Back in 2013, the V&A’s David Bowie Is exhibition became the fastest-selling event in its history and was seen by two million people across the globe. A decade later, the museum has managed to secure an enormous cache of over 80,000 pieces spanning the cultural icon’s six-decade career.
The new exhibition is set to open in 2025 at The David Bowie Centre for the Study of Performing Arts located within the V&A’s brand-new East Storehouse which is currently under construction in Stratford’s Queen Elizabeth Olympic Park.
Funded by Bowie’s estate, with a £10m donation from the Blavatnik Family Foundation and Warner Music Group, the archive includes an array of handwritten lyrics, letters, sheet music, original costumes, set designs, music videos and album artworks, alongside intimate writings which have never been seen before by the public.
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“With David’s life’s work becoming part of the UK’s national collections, he takes his rightful place amongst many other cultural icons and artistic geniuses,” a spokesperson from the David Bowie Estate commented.
“The David Bowie Center for the Study of Performing Arts – and the behind-the-scenes access that V&A East Storehouse offers – will mean David’s work can be shared with the public in ways that haven’t been possible before, and we’re so pleased to be working closely with the V&A to continue to commemorate David’s enduring cultural influence.”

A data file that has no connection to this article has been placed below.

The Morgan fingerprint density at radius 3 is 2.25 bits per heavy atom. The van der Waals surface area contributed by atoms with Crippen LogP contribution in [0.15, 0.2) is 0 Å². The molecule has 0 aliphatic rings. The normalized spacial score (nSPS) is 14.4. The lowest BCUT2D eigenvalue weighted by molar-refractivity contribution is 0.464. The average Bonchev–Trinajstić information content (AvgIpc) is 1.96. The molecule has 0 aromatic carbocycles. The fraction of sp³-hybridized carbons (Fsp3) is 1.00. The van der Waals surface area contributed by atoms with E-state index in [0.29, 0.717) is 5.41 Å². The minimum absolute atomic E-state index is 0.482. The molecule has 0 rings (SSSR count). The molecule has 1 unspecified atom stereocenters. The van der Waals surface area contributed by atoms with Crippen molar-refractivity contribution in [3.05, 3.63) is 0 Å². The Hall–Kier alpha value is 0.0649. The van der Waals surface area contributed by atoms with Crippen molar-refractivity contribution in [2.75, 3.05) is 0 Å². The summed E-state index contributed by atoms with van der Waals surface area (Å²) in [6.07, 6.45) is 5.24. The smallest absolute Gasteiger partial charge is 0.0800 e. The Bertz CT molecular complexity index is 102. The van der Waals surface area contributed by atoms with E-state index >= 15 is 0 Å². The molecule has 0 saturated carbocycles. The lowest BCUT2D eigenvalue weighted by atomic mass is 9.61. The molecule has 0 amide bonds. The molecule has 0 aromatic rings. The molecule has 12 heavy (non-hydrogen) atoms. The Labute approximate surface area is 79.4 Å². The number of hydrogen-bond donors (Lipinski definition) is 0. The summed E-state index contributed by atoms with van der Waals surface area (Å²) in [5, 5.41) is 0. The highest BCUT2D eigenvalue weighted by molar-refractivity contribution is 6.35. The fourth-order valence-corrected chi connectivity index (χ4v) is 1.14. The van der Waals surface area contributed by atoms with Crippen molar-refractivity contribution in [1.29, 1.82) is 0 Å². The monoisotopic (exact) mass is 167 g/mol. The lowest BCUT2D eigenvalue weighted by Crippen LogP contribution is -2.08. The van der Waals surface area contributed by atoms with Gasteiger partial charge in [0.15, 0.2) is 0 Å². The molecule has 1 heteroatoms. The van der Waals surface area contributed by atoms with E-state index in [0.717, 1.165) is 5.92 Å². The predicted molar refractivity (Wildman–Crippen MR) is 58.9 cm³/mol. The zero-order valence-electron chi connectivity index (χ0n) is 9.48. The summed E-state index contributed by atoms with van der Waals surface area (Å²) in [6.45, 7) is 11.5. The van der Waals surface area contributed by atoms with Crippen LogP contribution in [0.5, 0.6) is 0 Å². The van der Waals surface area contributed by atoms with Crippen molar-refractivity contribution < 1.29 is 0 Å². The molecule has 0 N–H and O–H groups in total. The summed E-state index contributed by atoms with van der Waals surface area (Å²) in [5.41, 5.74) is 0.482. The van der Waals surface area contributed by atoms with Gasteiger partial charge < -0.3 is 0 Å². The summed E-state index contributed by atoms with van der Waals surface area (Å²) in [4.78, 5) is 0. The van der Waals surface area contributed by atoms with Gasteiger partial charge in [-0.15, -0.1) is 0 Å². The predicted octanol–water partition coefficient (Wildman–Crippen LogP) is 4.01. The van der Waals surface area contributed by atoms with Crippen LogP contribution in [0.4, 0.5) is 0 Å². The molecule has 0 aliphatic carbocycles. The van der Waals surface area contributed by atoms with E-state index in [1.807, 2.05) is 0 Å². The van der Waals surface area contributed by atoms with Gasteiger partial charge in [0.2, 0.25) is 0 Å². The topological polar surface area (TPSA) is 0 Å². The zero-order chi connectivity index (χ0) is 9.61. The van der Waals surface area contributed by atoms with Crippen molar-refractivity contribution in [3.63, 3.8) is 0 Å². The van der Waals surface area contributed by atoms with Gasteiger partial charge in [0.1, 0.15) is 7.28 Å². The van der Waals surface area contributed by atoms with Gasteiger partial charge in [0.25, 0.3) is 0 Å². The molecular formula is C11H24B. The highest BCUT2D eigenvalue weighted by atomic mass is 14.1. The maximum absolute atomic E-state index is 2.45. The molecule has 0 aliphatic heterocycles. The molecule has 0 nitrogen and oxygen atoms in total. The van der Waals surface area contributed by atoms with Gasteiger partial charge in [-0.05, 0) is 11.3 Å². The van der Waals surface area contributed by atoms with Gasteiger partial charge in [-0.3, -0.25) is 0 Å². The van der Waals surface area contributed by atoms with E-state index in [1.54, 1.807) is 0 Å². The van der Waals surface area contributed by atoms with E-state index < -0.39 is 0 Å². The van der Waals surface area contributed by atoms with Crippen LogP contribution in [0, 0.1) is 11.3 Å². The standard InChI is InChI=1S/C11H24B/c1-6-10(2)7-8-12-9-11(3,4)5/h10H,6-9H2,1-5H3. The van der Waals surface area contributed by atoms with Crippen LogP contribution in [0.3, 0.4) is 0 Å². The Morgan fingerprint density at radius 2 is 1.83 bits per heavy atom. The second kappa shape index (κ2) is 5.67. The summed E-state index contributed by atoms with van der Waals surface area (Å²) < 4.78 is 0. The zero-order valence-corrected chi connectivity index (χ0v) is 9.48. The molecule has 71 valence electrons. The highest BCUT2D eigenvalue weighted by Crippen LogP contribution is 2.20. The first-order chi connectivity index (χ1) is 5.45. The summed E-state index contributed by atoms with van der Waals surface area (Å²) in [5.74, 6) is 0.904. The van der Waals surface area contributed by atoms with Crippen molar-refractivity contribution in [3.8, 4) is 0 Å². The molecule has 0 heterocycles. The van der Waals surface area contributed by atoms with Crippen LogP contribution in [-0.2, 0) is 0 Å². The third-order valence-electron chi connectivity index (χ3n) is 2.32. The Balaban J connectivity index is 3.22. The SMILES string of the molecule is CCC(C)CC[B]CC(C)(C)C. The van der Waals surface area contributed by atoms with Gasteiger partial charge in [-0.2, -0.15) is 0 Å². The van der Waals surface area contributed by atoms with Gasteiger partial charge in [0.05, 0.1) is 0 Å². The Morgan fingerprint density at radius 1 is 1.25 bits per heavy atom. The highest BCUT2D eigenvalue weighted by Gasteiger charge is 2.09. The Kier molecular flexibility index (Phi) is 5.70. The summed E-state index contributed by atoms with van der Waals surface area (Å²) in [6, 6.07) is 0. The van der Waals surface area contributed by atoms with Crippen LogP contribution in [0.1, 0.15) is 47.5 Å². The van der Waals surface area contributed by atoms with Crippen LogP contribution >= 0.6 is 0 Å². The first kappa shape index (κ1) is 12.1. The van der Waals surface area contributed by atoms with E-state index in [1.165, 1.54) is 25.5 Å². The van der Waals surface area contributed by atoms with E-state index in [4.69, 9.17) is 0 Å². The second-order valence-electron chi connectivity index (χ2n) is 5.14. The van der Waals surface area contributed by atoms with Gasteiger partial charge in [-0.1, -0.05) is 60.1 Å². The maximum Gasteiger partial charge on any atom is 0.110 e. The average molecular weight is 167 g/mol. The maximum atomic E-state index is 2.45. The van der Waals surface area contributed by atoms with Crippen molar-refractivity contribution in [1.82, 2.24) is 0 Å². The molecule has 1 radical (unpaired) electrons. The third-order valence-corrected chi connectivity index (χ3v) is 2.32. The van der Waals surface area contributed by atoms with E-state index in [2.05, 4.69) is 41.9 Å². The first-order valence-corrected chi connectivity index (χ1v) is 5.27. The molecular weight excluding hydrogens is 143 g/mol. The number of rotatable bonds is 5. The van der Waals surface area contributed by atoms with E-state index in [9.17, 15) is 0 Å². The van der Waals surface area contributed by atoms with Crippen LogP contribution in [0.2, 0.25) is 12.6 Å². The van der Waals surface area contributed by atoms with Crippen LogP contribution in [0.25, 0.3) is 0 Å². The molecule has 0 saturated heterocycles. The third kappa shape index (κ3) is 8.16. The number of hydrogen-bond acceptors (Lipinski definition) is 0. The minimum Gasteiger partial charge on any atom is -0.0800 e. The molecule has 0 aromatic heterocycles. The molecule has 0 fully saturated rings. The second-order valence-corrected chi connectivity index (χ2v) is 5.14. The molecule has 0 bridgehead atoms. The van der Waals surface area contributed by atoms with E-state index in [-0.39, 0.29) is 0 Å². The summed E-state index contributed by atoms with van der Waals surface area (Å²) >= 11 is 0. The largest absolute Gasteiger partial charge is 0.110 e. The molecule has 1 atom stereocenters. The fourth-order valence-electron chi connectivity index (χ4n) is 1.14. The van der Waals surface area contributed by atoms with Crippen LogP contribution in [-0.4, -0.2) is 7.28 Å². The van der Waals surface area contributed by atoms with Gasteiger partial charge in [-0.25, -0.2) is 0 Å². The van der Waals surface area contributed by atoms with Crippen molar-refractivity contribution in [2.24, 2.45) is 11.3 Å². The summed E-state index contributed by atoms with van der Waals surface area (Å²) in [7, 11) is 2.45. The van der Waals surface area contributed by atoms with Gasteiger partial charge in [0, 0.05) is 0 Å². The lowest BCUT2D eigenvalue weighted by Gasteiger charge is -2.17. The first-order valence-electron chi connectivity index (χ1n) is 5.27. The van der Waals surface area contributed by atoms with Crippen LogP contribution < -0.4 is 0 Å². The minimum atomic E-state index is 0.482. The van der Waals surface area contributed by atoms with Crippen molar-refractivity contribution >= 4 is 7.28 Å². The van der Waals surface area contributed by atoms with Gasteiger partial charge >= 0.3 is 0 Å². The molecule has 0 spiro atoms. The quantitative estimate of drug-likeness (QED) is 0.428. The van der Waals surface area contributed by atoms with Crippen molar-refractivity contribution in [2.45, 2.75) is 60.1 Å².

It’s hard to pick highlights from such an expansive collection, but standout items include the Union Jack coat designed by Bowie and Alexander McQueen for the Earthling cover album, Ziggy Stardust outfits, and handwritten lyrics for songs including Fame, “Heroes” and Ashes to Ashes.
The V&A’s new David Bowie exhibition will also feature a collection of photo collage film stills from The Man Who Fell to Earth as well as instruments, amps and equipment used by the legendary musician.
“Bowie’s radical innovations across music, theatre, film, fashion, and style – from Berlin to Tokyo to London – continue to influence design and visual culture and inspire creatives from Janelle Monae to Lady Gaga, Tilda Swinton and Raf Simons,” said Dr Tristam Hunt, director of the V&A.
“Our new collections center, the V&A East Storehouse, is the ideal place to put Bowie’s work in dialogue with the V&A’s collection spanning 5,000 years of art, design and performance.”
Tilda Swinton, one of Bowie’s close friends and collaborators, added: “In acquiring his archive for posterity, the V&A will now be able to offer access to David Bowie’s history – and the portal it represents – not only to practicing artists from all fields, but to every last one of us, and for the foreseeable future.”
During his lifetime, Bowie became one of the most influential writers and performers of the 20th century. He died in 2016, two days after his 69th birthday, following a battle with liver cancer.